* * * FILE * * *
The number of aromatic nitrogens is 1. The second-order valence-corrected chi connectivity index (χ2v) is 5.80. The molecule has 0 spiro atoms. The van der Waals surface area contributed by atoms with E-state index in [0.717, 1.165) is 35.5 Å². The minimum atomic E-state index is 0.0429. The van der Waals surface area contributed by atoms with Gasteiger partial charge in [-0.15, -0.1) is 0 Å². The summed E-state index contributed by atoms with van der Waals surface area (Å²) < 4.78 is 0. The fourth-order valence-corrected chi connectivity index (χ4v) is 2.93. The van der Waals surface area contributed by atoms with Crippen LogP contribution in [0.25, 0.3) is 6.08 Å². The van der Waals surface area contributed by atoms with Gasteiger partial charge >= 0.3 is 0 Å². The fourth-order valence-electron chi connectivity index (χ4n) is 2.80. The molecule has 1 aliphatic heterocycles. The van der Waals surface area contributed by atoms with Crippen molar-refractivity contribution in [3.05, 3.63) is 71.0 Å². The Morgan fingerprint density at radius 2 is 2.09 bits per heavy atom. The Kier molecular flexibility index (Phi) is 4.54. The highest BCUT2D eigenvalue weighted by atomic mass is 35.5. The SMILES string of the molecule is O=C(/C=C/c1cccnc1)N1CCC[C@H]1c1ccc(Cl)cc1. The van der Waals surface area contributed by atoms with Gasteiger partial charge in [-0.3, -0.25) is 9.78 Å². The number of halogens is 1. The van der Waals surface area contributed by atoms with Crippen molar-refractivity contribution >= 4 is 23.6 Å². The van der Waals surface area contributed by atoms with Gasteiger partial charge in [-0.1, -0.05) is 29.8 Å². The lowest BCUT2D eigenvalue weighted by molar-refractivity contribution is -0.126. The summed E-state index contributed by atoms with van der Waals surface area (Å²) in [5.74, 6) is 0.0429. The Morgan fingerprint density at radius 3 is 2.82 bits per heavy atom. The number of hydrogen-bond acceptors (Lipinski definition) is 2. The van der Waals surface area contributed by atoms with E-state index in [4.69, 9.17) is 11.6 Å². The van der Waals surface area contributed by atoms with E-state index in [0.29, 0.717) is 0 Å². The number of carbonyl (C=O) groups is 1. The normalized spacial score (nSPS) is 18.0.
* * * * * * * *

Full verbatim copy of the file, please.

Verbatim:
The number of aromatic nitrogens is 1. The second-order valence-corrected chi connectivity index (χ2v) is 5.80. The molecule has 0 spiro atoms. The van der Waals surface area contributed by atoms with E-state index in [0.717, 1.165) is 35.5 Å². The minimum atomic E-state index is 0.0429. The van der Waals surface area contributed by atoms with Gasteiger partial charge in [-0.15, -0.1) is 0 Å². The summed E-state index contributed by atoms with van der Waals surface area (Å²) < 4.78 is 0. The fourth-order valence-corrected chi connectivity index (χ4v) is 2.93. The van der Waals surface area contributed by atoms with Crippen LogP contribution in [0.25, 0.3) is 6.08 Å². The van der Waals surface area contributed by atoms with Gasteiger partial charge >= 0.3 is 0 Å². The fourth-order valence-electron chi connectivity index (χ4n) is 2.80. The molecule has 1 aliphatic heterocycles. The van der Waals surface area contributed by atoms with Crippen molar-refractivity contribution in [3.05, 3.63) is 71.0 Å². The Morgan fingerprint density at radius 2 is 2.09 bits per heavy atom. The Kier molecular flexibility index (Phi) is 4.54. The highest BCUT2D eigenvalue weighted by atomic mass is 35.5. The SMILES string of the molecule is O=C(/C=C/c1cccnc1)N1CCC[C@H]1c1ccc(Cl)cc1. The van der Waals surface area contributed by atoms with Gasteiger partial charge in [-0.3, -0.25) is 9.78 Å². The number of halogens is 1. The van der Waals surface area contributed by atoms with Crippen molar-refractivity contribution >= 4 is 23.6 Å². The van der Waals surface area contributed by atoms with Gasteiger partial charge in [-0.1, -0.05) is 29.8 Å². The lowest BCUT2D eigenvalue weighted by molar-refractivity contribution is -0.126. The summed E-state index contributed by atoms with van der Waals surface area (Å²) in [5.74, 6) is 0.0429. The Morgan fingerprint density at radius 3 is 2.82 bits per heavy atom. The number of hydrogen-bond acceptors (Lipinski definition) is 2. The van der Waals surface area contributed by atoms with E-state index in [4.69, 9.17) is 11.6 Å². The van der Waals surface area contributed by atoms with E-state index in [0.29, 0.717) is 0 Å². The number of carbonyl (C=O) groups is 1. The normalized spacial score (nSPS) is 18.0.